Mind the Gap! Concepts and Cultures of Distance in the Long 20th Century
26 February 2020, 12:30 to 14:00
Virginia Woolf Building, Strand Campus , London
This research seminar will be led by Dr Marie Kolkenbrock and chaired by Professor Matthew Bell from the Department of German, King's College London.
In her talk, Marie Kolkenbrock will give a ‘workshop report’ of her new research project Hedgehog Humanities: Concepts and Cultures of Distance in the Twentieth Century. While the notion of ‘distance’ reflects some of the fears arising from modernity – particularly when understood as a failure of interpersonal intimacy – it nevertheless also informs several positive theoretical re-imaginations of the public sphere in the twentieth century. Schopenhauer’s ‘hedgehog dilemma’, a parable of freezing porcupines that struggled to keep warm without poking one another, provides a powerful image for the human need for distance even in the most intimate relationships. The concept of distance appears as a point of intersection between various modern knowledge systems of the Western world, and particularly in those disciplines concerned with the human experience: sociology, philosophical anthropology, psychology, and the arts. Through interdisciplinary readings of works from this wide range of knowledge systems in the twentieth century, Kolkenbrock aims to explore the function of the conceptualisation and cultivation of distance for this era’s responses to the fundamental question of how to live together in private relationships, within societies, and across nation states.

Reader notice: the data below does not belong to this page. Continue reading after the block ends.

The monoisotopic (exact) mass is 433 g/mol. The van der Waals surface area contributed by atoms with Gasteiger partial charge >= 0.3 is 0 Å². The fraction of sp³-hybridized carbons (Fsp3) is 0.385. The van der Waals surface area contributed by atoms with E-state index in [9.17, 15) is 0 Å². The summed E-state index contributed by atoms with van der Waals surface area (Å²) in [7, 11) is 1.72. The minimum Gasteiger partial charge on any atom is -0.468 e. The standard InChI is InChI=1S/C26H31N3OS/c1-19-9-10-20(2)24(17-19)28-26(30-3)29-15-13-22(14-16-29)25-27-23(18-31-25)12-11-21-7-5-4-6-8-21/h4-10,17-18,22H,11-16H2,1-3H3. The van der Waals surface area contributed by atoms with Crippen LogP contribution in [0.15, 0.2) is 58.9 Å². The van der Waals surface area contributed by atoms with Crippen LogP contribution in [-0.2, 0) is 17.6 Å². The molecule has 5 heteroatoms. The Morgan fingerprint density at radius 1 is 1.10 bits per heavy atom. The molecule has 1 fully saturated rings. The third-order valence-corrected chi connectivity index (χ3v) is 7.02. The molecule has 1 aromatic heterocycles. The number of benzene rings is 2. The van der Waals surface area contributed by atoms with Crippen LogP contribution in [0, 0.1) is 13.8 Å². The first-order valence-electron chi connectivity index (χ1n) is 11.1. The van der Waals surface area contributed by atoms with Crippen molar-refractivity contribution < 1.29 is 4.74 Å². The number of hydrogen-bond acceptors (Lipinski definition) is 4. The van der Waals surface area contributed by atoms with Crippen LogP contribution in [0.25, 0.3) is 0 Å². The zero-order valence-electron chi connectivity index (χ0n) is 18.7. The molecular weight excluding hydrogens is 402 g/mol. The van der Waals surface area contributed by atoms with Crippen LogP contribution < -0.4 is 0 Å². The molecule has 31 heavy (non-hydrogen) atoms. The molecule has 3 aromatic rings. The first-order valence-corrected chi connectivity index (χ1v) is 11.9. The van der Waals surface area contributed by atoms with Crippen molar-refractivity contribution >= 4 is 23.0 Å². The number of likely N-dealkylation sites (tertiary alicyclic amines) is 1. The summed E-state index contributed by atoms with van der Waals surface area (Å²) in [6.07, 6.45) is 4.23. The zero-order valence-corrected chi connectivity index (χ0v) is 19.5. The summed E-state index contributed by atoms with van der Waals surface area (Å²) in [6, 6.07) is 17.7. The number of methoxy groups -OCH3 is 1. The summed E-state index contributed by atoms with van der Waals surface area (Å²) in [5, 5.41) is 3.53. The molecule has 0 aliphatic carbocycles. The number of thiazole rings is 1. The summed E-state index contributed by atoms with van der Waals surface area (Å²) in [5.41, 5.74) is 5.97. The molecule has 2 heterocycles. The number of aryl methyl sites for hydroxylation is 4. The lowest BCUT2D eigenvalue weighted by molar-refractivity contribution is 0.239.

Free and open to all to attend. No registration is required.
At this event
Professor of German and Comparative Literature
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